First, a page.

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Two significant things happened 750 miles apart in America on Friday. 

On Friday morning, President Joe Biden left the White House to take a short trip to the Walter Reed Medical Center in Bethesda, Md. to have a routine colonoscopy. Because he was put under anesthesia, the president transferred power to Vice President Kamala Harris. Under the same set of circumstances, then President George W. Bush transferred presidential power twice to his vice president. 

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So, for about 85 minutes Harris became the first woman ever to take on all of the powers and duties of the presidency. Vice President Harris, who is both Black and Asian American, adds to the significance of the historic moment.

About an hour and half later in Kenosha, Wisconsin, a jury of 11 white and one Hispanic person acquitted Kyle Rittenhouse of all charges after deliberating for 26 hours. I wasn’t overly surprised they came to this decision, avoiding taking deliberations into the weekend. I also wasn't surprised by the verdict because in America, whenever race is part of the issue, the sides of justice tend to fall on the side of white people.

What remains in my head are the images from Kenosha on August 25, 2020 showing a 17-year-old with an AR-15 style semi-automatic rifle killing two men and injuring another at a Black Lives Matter protest. Rittenhouse became a poster child for vigilante boys with assault weapons.

One has every reason to wonder what a 17-year-old boy was—regardless of the color of skin—doing with an assault rifle. 

Rittenhouse’s defense for killing two and shooting another was self-defense. 

His legal team put him on the witness stand and, boy, did the boy put on a show complete with crocodile tears speaking about how threatened he felt on the night he gunned down protestors. He stated he acted in self-defense. To some, he was suddenly the victim—irrespective of two families who lost a loved one because Rittenhouse showed up at a protest with an assault rifle and fired it.

The verdict, once again, showed two Americas: one that views Rittenhouse as a folk hero, a Rambo for justice who stood tall against those on the left and the other that seeks stricter gun-control laws and justice for people of color.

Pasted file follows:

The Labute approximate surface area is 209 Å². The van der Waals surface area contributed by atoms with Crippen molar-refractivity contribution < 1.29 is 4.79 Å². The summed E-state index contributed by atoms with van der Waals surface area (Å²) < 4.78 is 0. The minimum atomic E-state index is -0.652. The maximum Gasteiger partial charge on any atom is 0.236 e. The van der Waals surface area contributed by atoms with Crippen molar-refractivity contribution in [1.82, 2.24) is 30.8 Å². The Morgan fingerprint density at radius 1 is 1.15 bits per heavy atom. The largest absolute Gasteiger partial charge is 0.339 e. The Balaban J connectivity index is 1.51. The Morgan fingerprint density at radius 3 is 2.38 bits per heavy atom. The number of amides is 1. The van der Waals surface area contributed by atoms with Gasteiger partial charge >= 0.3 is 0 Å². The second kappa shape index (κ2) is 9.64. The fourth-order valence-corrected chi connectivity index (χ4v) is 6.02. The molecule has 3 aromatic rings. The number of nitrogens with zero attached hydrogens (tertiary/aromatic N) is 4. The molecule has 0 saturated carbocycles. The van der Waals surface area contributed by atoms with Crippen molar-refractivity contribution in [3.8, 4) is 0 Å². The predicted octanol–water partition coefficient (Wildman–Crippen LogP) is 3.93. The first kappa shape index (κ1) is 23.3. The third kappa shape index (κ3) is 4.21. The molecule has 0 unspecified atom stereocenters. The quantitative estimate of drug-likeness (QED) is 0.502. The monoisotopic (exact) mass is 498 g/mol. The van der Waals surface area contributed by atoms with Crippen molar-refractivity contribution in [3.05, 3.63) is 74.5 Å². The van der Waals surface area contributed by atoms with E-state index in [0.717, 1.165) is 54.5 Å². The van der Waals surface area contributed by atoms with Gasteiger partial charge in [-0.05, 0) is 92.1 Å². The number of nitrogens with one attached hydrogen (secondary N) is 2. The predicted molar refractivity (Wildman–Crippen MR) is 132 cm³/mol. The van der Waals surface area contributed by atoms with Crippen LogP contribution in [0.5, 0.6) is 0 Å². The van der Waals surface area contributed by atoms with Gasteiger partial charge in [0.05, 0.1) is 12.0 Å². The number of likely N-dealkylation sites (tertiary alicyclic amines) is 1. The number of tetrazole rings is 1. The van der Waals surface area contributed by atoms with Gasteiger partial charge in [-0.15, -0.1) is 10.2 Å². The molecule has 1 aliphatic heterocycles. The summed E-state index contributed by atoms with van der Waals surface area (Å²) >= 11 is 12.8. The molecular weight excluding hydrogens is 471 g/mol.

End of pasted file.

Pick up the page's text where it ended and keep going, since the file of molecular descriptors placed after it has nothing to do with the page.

The right-wing conservatives, who helped raise bail for Rittenhouse and pay for his legal team, were quick to praise the verdict. 

“NOT GUILTY!!!!!!!” tweeted Rep. Matt Gaetz (R-FL), who earlier this past week said he would offer Rittenhouse an internship if he was acquitted.

“May Kyle and his family now live in peace,” Rep. Marjorie Taylor Greene (R-GA), who urged her followers to donate to Rittenhouse’s legal defense, chimed in. “Those who help, protect, and defend are the good guys.”

Rittenhouse is not one of the good guys. He is a poster child for everything wrong with white teenagers with assault weapons. Rittenhouse was a 17-year-old who had no business showing up with an AR-17 rifle at an already charged protest that turned into a scene of deadly violence. Why? Because of Rittenhouse. The two victims died because of him.

Vice President Harris, who earlier in the day made history by becoming the first woman to become acting president in the history of the United States weighed in on the Rittenhouse verdict. 

She said the verdict “speaks for itself.”

“As many of you know I’ve spent a majority of my career working to make the criminal justice system more equitable and clearly there is a lot more work to do,” she said.

There can be no denying the American justice system favors white America and work needs to be done to change that fact.

Sadly, the Kenosha verdict may prove to be much more significant than the temporary transfer of the presidency to Vice President Harris. 

The verdict out of Kenosha unquestionably gives white vigilantes the impression they now have the right to take arms and shoot people who stand up for rights of people of color and walk away without paying the penalty for their deadly actions. 

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About The Author
Levi Rickert
Author: Levi RickertEmail: This email address is being protected from spambots. You need JavaScript enabled to view it.
Levi Rickert (Prairie Band Potawatomi Nation) is the founder, publisher and editor of Native News Online. Rickert was awarded Best Column 2021 Native Media Award for the print/online category by the Native American Journalists Association. He serves on the advisory board of the Multicultural Media Correspondents Association. He can be reached at [email protected]